Now Buchholz does proceed and address the value in immigration, but his offered solutions for how to deal with the resistance to immigration fall very short and, quite honestly, left me with a bad taste in my mouth:
"But I would ask this question: if other advanced countries impose six months to an entire year of mandatory service on their own citizens, would it be so terrible to impose some slight inconvenience on immigrants who apply for citizenship, especially an inconvenience that would enhance their knowledge of the country they aspire to join?"
We already impose a test on these people that many natural citizens can't pass. But let's add to the expense of the process, requiring them to travel around the country and not be working so they can have their passports stamped at "historical landmarks, museums, and libraries." And I'm still not sure how that helps our xenophobic culture be more accepting of these people, who are already proving their dedication to the nation.
Buchholz says he would impose a similar requirement for any U.S. citizen who applies for a student loan through a federal program. Again, people in need of money are now put at further disadvantage in order to prove they are worthy. Never mind the towering debt that's burying these young folks already. No mention, however, of big businesses and the wealthy that take advantage of tax breaks and other government funds.
Sadly, I found myself going through the entire book this way. I typically mark up pages with excerpts I love and word choice or phrasing that moves me. In this reading I was marking every passage where I found logic issues or neglect of relevant information. And I'm not referring to one-off exceptions.
Buchholz refers to the average income of people in the United States. With our current income chasm, the "average" doesn't refer to a lot of households. He says, "The price system and the 'invisible hand' of the market coordinate all of this." No, they don't. That's why we have unions, regulations, child labor laws, etc. And when those regulations have been drawn back, we see that greed knocks the invisible hand right off the invisible wrist.
He refers to the laziness of teenagers and the fact that fewer have summer jobs. But there's no evidence he did any research as to why fewer have summer jobs. Is it possible they are volunteering? participating in various kinds of summer camps? taking care of younger siblings at home? And generations don't simply become lazy on their own. To point the finger at this generation and say they have a bad work ethic is to completely ignore the helicopter parent phenomenon and the role that plays in the child's development. He refers to them not being willing to relocate to a state with lower unemployment rates and not getting driving licenses. However, he neglects to address the costs that keep people from doing things like this. He talks about cars and their affordability. Sure if you come from a well-to-do family, money isn't as big an issue, but Buchholz has already pointed out that the well-to-do are having fewer children. The poor don't have money for additional cars, insurance, license fees, etc. And if you don't have a reliable source of transportation, could that possibly impact your ability to get or hold a job?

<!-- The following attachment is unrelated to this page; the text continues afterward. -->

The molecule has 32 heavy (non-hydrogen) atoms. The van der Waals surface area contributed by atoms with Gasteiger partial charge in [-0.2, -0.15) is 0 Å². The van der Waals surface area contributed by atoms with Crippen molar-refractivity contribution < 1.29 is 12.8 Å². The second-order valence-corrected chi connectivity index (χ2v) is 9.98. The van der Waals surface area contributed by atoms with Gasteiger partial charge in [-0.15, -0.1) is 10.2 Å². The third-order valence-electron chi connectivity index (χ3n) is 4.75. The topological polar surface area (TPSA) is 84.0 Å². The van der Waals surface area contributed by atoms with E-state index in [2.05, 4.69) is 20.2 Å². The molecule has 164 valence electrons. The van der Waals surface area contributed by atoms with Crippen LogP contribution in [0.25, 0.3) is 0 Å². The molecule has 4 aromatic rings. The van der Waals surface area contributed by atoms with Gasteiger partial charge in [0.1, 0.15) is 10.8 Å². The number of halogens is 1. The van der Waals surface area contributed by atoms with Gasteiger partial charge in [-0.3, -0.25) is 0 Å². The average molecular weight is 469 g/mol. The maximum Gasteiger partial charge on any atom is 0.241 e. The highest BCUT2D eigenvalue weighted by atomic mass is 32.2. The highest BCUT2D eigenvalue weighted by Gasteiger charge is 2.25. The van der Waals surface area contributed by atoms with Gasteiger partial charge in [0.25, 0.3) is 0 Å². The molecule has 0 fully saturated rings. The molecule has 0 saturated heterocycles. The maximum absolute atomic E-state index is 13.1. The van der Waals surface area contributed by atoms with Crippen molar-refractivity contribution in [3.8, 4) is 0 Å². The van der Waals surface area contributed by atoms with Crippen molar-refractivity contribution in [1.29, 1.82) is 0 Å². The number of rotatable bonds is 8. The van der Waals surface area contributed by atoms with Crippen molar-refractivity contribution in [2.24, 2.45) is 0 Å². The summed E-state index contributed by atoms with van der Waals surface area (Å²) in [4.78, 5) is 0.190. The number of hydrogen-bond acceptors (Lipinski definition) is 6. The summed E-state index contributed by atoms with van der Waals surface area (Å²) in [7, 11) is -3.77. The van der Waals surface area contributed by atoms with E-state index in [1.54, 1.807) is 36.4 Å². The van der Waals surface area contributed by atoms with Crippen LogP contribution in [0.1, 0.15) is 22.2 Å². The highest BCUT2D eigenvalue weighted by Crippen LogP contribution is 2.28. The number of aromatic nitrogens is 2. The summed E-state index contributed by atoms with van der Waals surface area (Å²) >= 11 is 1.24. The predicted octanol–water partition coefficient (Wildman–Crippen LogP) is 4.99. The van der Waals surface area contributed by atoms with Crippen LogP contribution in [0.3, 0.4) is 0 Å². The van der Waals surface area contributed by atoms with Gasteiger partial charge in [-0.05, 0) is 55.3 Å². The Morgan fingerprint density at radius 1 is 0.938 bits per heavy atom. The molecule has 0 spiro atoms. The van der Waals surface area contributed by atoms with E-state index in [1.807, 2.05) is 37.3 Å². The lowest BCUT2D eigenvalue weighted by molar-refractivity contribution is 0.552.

There is a section that directs attention to the Labor Participation Rate and Buchholz refers to it as the "proportion of adults who want to work." But he mentions nothing about the growing numbers of people who have taken themselves out of this arena because they've tried to find jobs and have been unsuccessful for so long that they've given up hope, that their time out of the workforce makes employers pass over them automatically. In a nation that puts up so many barriers for those coming out of prisons, a nation that has to petition employers to hire veterans coming back from war, a nation whose sky-rocketing cost of education puts it out of reach for a growing percentage of the population--people who desperately need new skills in order to be marketable, the term "want" is a huge over-generalization.
While there are legitimate concerns presented in The Price of Prosperity, and I'm glad I read it for a view point that doesn't necessarily align perfectly with my own, it reinforces for me the fact that we're neglecting vital realities that exist in our nation. For Buchholz to make the statement, "When rich nations begin to shatter, everyone has a comfy bed--but fewer people have a reason to get out of it," I know he's neglecting realities and his credibility is, therefore, destroyed. I believe in the United States. I'm not lining up to relinquish my citizenship. But I do not believe The Price of Prosperity holds the answers to the problems that plague us. For that, we'll have to look elsewhere.
The Price of Prosperity is available in hardcover from Harper (ISBN: 9780062405708). It is also available as an unabridged audiobook (ISBN: 9781522690788) from Brilliance, narrated by Buchholz.
My review today is part of the TLC book tour for The Price of Prosperity. Check the schedule to see how other bloggers are responding to Todd Buchholz's solution to our country's prosperity problems.